The Pittsburgh Penguins are a top-heavy team with the most talented players of a generation. They are Sidney Crosby and Evgeni Malkin, right? Not long ago that was unquestionably true. It is no longer.
No, the Penguins are no longer a top-heavy team dependent on their top line or the next Malkin hot streak. Believe it or not, the Penguins bottom-six are defining the team and providing the offense.
It’s not supposed to work that way, but that’s the Penguins’ blessing in a quarter season of chaos, and that makes them a very different team.
And, if it keeps up, a very deep team.
“…The more balance that you have in your lineup, it just helps you win more consistently because if you’re relying on one line or two lines to carry the load on offensively every night, that’s tough to do in this league,” head coach Mike Sullivan replied to PHN. “So the more balance that you have, when those guys can chip in offensively, and it just makes us a much more difficult team and play against.”
Wednesday night, the Penguins again feasted on goals by their bottom six. Such goals are supposed to be gravy, but this season’s down-line offense has been the turkey and mashed potatoes too.
While Tristan Jarry has stuffed the opposition, the bottom six, including Evan Rodrigues, Danton Heinen, and Brock McGinn, have basted opposing goalies.
On Wednesday night, Rodrigues scored his seventh goal. He’s second on the team lead with 14 points. Heinen has six goals this season. McGinn has five.
Zach Aston-Resse finally checked the last box on his comeback list and buried a two-on-one from McGinn.
“I thought about it a little bit just having COVID, coming back from it–For me, getting back in shape was the first box to check,” Aston-Reese said. “Then kind of being physical, being smart defensively, check all those boxes first. And unfortunately, goal scoring was the last box to check. But it’s just something that you kind of get in the mindset of–like goal scoring. And when it’s not there, you got to be able to do other things.”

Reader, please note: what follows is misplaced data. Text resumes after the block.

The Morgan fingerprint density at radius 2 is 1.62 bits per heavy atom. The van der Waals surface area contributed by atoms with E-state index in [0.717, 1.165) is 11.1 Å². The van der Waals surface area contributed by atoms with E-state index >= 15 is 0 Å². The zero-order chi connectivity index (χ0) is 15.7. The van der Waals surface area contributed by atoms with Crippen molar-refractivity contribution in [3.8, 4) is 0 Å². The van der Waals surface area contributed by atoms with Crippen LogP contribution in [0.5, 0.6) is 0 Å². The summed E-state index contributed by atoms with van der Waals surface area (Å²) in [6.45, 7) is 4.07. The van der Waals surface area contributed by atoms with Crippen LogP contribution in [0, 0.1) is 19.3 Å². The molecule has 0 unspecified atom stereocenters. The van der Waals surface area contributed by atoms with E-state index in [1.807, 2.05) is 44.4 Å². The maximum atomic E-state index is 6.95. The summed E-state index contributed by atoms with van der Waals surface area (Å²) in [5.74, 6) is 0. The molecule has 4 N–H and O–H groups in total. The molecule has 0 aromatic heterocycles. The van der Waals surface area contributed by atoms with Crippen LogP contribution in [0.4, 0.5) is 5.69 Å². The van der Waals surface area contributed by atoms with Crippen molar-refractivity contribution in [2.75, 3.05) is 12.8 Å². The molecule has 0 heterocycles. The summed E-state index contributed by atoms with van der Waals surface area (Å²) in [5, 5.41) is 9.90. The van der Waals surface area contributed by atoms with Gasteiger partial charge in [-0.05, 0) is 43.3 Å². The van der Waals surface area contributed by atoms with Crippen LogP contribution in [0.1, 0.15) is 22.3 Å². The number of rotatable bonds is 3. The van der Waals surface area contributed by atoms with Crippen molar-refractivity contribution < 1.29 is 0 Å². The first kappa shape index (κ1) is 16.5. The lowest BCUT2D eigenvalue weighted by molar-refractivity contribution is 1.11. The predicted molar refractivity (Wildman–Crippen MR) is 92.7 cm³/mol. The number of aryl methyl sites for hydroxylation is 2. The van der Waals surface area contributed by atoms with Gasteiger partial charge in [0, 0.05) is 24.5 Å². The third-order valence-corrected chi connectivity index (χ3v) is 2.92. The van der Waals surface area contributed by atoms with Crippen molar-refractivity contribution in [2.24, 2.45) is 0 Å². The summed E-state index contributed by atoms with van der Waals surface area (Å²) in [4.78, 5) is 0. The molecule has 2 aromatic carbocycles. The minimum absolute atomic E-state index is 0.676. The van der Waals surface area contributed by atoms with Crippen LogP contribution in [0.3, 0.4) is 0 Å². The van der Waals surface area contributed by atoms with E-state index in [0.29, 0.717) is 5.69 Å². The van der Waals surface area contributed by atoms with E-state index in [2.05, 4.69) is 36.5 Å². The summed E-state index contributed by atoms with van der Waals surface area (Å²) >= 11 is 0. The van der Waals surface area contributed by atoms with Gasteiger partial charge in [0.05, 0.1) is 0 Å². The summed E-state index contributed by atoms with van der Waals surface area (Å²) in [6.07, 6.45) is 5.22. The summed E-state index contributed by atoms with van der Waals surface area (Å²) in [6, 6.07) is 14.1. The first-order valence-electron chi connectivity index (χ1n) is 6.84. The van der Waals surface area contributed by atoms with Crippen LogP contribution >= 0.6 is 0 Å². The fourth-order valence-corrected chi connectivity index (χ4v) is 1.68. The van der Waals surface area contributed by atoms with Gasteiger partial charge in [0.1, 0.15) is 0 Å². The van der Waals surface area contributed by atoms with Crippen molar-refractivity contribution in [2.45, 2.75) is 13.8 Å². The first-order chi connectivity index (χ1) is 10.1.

Center Teddy Blueger also has five goals and nine points in 19 games.
Yes, the Pittsburgh Penguins have four bottom-six players with five or more goals. All four are on pace for 20-goal seasons. You might think these are the early ’90’s salad days with numbers like that, but it is part of the transformation of the Penguins roster.
Sorry to reference a salad on Thanksgiving. What monsters eat salad?
In addition to offense, the Penguins bottom six also comprise the best penalty-killing unit in the NHL. Ironically, they balance the worst power play in the NHL.
It’s a different world.
The offensive output and bottom-six prominence is also a necessity. Not only have most of the Penguins third and fourth liners been called upon for more significant roles this season, but they’ve also performed their base “grinder” tasks well.
“We rely on them a lot…the defensive zone starts and killing penalties and blocking shots. And they do a lot of those thankless jobs that don’t necessarily show up on the scoresheet, but they help teams win,” Sullivan responded. “So for them to get rewarded with some goals, for me, I couldn’t be happier for them because I know how hard they work.”
At the risk of inviting bad luck, the Pittsburgh Penguins lines have also been stable for several games. It appeared Jason Zucker would be the next Penguins player to visit the trainer’s table when a shot block felled him near the end of the first period. He had to be helped to the locker room.
But he was back for the second period and played a full game.
Having the same lineup for four or five games is a novelty for the Penguins. It, too, is paying dividends.
“I think everybody is really finding their chemistry in the roles, and I think we’re doing a good job right now,” McGinn said. “And I think just tightening up our defense last couple of games here, and I think that’s leading to some of our offensive chances, and I think when we limit their chances, it helps us a lot.”
The Penguins are now led by the grinders and goaltending, a recipe for winning hockey beyond the regular season.
Before the season, the biggest point of worry was finding center depth and cobbling together a productive third or fourth line. After a great start, Brian Boyle has slipped to 13th forward and press box duty because of the Penguins’ depth of choices.
After fighting the system for years to regularly crack an NHL lineup, Rodrigues is on his way to permanently forcing himself into the lineup.
And the Penguins are becoming a different team. A different, deep, and dangerous team.
Editor’s note: The original story incorrectly stated Evan Rodrigues was tied for the team with 14 points. He is second behind Jake Guentzel.